Results: Eight RCTs with 3,154 patients were included. High dose oxytocin did not reduce cesarean delivery rate compared to low dose oxytocin (OR=0.76, 95% CI [0.52, 1.10], p=0.15). After solving the reported heterogeneity, high dose oxytocin did not increase the rate of spontaneous vaginal deliveries vs. low dose oxytocin (OR=1.06, 95% CI [0.84, 1.32], p=0.64). Low dose oxytocin was linked to a significant decline in uterine hyperstimulation and tachysystole (p>0.001). A reduction in labor duration was found in high dose oxytocin group over low oxytocin regimen (MD=-1.02 h, 95% CI [-1.77, -0.27], p=0.008).

Conclusions: We found no advantages for high dose oxytocin over low dose oxytocin in labor augmentation except in reducing labor duration. Low dose oxytocin is safer as it decreases the incidence of uterine hyperstimulation and tachysystole. More trials are needed to confirm our findings.
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http://dx.doi.org/10.1515/jpm-2020-0042DOI Listing
February 2021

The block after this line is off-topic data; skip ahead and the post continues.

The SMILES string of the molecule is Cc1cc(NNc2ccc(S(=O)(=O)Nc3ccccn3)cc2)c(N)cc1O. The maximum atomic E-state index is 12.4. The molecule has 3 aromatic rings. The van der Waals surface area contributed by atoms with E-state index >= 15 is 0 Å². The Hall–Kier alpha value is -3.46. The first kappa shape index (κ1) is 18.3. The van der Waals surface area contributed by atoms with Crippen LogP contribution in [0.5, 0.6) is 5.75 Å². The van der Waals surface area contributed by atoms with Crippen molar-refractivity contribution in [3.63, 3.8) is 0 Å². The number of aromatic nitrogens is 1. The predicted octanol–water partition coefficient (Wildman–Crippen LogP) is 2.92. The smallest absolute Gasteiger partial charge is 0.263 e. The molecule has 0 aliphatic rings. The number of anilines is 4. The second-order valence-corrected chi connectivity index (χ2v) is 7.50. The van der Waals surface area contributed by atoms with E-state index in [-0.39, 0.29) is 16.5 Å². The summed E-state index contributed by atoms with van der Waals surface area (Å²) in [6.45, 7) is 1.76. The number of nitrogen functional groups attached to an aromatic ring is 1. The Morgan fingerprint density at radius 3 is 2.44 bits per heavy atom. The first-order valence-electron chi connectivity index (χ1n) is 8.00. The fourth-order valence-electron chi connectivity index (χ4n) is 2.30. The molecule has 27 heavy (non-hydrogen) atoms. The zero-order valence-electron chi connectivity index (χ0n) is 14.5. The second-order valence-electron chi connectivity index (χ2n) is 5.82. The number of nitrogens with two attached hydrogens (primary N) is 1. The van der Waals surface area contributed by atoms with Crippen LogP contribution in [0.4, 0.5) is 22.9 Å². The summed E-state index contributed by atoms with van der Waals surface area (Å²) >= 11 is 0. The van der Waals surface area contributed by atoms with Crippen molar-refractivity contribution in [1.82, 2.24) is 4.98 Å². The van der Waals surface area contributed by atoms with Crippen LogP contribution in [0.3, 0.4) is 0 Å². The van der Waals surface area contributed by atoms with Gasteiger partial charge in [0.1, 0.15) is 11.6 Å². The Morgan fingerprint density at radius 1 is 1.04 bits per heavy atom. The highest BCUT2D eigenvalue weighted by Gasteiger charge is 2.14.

Serum macrophage migration inhibition factor for diagnosing endometriosis and its severity: case-control study.

BMC Womens Health 2020 09 3;20(1):189. Epub 2020 Sep 3.

Obstetric and Gynecology Department, Fayoum University, 23 Mohammed Gonemy of mohammed Elmakreef 6th district, nasr city, Cairo, Fayoum, Egypt.

Background: Endometriosis is a long-standing progressive disease that affects women of reproductive age. Macrophage migration inhibitory factor (MIF) is one of non-invasive blood biomarker that was detected in sera of endometriotic patients. The present study aimed to determine the accuracy of serum MIF in diagnosing endometriosis in women with infertility and chronic pelvic pain, and correlate its level to the stage of the disease.